(This I wrote on Wednesday, and usually I wouldn't point that out, since the days of the Duration are days of little distinction. But this was before we were all shooed inside for good.)
The rumbles from my sources said the lockdown was coming at the end of the day. It would have the usual exemptions: you can go to the grocery store, get take-out. You are free to walk the dog and jog. Liquor stores would remain open, because depressing the central nervous system is an essential activity, I guess. This is war, and if you’ve studied war, you know that the home front has to live with blackouts.
It was almost two. I put on a bright face and said to the girls: how about a drive?
They were up for it. Birch the dog read the signals - coat, keys, moving to the door - and he was ecstatic. The world of smells, pouring in the crack of the window with a counterpoint that makes Bach look like John Cage, oh yes. (That’s a direct quote.) And so we headed downtown.
I wanted to show Rotaria, our exchange student, the parts of town she hadn’t seen, explain the history, show her where the town started, how it grew. Downtown, the warehouse district, the island in the Mississippi where I got married, the U of M, then into St. Paul, down Summit Avenue with its parade of mansions, the pride of bygone plutocrats, and eventually at a vast empty plain.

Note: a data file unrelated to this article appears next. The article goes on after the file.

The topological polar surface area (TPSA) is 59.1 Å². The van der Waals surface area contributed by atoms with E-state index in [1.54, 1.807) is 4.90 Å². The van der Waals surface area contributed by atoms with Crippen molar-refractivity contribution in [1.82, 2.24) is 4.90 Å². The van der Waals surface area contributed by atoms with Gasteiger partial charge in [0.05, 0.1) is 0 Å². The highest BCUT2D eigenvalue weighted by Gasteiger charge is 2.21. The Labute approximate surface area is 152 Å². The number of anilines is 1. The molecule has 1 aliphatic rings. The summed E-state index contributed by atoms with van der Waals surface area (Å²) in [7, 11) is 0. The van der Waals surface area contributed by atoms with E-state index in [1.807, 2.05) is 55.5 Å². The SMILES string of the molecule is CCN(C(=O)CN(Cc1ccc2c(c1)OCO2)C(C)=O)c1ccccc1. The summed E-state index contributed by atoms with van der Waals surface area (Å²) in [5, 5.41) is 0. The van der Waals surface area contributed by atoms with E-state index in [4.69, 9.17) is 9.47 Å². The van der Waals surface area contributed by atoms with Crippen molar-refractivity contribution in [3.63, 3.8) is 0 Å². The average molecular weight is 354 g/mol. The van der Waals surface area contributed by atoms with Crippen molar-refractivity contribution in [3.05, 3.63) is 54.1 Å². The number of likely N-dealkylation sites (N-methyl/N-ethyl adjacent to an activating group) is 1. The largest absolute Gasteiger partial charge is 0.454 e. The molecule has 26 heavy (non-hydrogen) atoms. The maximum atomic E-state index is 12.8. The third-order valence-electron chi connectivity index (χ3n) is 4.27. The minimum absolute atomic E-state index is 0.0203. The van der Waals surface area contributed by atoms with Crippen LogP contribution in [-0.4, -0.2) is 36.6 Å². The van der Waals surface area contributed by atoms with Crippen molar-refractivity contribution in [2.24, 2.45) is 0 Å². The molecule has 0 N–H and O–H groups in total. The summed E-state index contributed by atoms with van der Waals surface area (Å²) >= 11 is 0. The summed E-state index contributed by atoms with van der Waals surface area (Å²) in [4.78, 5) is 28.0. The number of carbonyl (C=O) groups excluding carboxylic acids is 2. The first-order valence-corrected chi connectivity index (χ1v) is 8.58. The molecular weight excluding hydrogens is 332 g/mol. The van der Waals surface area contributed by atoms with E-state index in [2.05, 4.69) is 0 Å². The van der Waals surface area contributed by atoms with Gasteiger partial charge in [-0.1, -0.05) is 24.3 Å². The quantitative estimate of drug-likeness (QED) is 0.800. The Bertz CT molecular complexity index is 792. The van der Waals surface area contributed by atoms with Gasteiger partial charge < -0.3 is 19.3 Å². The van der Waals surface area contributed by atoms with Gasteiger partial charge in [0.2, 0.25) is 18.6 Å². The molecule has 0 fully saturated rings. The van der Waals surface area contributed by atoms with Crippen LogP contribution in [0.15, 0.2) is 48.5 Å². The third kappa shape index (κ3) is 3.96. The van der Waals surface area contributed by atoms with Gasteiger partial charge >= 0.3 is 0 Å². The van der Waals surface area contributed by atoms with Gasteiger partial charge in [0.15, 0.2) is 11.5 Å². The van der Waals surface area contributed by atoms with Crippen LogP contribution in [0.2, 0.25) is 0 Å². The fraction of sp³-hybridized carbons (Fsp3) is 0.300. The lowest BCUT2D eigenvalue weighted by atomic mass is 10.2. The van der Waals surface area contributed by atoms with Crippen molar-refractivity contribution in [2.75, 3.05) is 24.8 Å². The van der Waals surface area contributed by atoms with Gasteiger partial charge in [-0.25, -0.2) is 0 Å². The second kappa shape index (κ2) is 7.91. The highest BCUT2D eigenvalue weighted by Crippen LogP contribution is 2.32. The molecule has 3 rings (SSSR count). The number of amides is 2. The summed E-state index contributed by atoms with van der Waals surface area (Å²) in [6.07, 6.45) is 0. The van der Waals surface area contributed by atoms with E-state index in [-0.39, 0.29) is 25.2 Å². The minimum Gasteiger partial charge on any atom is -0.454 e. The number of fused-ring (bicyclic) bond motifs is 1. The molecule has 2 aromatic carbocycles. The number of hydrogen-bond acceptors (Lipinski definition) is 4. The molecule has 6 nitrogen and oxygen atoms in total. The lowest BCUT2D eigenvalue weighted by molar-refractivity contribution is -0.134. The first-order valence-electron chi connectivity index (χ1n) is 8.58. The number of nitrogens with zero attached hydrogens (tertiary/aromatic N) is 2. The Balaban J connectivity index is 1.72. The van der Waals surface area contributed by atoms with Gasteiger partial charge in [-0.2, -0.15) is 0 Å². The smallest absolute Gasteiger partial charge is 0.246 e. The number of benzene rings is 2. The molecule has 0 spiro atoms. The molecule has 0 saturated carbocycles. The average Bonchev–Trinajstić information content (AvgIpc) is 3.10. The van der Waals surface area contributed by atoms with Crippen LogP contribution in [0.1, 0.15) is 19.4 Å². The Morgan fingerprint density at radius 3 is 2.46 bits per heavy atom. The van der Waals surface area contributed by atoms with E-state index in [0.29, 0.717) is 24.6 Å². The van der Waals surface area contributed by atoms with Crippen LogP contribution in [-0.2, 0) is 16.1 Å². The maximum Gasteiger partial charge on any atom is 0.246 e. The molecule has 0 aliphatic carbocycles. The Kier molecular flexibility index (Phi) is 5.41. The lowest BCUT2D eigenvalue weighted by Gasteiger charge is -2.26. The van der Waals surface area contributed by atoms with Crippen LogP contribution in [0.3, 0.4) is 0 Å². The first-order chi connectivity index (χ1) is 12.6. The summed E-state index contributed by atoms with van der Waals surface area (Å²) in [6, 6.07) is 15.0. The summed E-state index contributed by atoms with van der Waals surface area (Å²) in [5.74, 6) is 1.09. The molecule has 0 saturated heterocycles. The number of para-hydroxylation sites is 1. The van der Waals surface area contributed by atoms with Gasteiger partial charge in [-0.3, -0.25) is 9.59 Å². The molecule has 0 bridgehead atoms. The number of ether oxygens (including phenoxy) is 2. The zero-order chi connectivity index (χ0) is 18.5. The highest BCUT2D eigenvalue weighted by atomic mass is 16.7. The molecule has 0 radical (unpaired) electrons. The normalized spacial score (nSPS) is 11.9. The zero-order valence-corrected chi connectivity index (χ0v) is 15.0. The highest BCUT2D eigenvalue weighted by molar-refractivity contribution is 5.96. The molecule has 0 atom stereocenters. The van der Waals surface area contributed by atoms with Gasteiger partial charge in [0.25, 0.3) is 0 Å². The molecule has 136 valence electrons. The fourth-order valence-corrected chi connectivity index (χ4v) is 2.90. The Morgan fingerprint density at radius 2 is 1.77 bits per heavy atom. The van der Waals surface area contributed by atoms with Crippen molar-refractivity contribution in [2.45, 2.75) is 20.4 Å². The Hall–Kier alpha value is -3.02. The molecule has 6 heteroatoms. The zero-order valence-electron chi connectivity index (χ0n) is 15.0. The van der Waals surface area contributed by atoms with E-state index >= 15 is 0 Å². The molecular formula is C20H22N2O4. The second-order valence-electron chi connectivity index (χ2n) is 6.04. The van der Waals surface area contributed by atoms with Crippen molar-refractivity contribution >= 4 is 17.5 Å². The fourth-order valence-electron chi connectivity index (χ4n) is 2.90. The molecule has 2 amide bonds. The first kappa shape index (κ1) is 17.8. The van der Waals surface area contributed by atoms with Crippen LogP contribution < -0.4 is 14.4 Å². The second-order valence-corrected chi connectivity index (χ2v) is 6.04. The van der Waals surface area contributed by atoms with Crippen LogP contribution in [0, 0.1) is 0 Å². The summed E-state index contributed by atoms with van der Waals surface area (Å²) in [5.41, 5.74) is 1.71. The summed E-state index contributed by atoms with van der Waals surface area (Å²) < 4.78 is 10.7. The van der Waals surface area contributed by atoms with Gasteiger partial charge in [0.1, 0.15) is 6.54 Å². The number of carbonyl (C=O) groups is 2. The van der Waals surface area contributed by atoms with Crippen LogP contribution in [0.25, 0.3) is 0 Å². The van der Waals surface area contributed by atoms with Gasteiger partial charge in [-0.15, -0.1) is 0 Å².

That, I said, was a huge automobile manufacturing factory, once. It closed a few years ago.
“And maybe that wasn’t such a good idea,” I found myself saying.
Back in the 20s the papers announced the gigantic project with pride and faith in St. Paul’s future: Henry Ford would be bringing jobs, good jobs, to town. It could never be built today - well, no, of course it could, but it wouldn’t. We don’t build heavy industry along side a river anymore, but even if they’d wanted to build it elsewhere, regulatory hoop-jumping would have held it up for two years, and people would oppose it simply because the cars were powered by fossil fuels.
On the other side of the river I paused at a light and told Rotaria why that Dentist’s Office looked so distinctive.
It was an old gas station, a Phillips 66, and they all looked the same - that sharp pointy prow rising up in the air, a futuristic idea, a place where you’d gas up your flying car.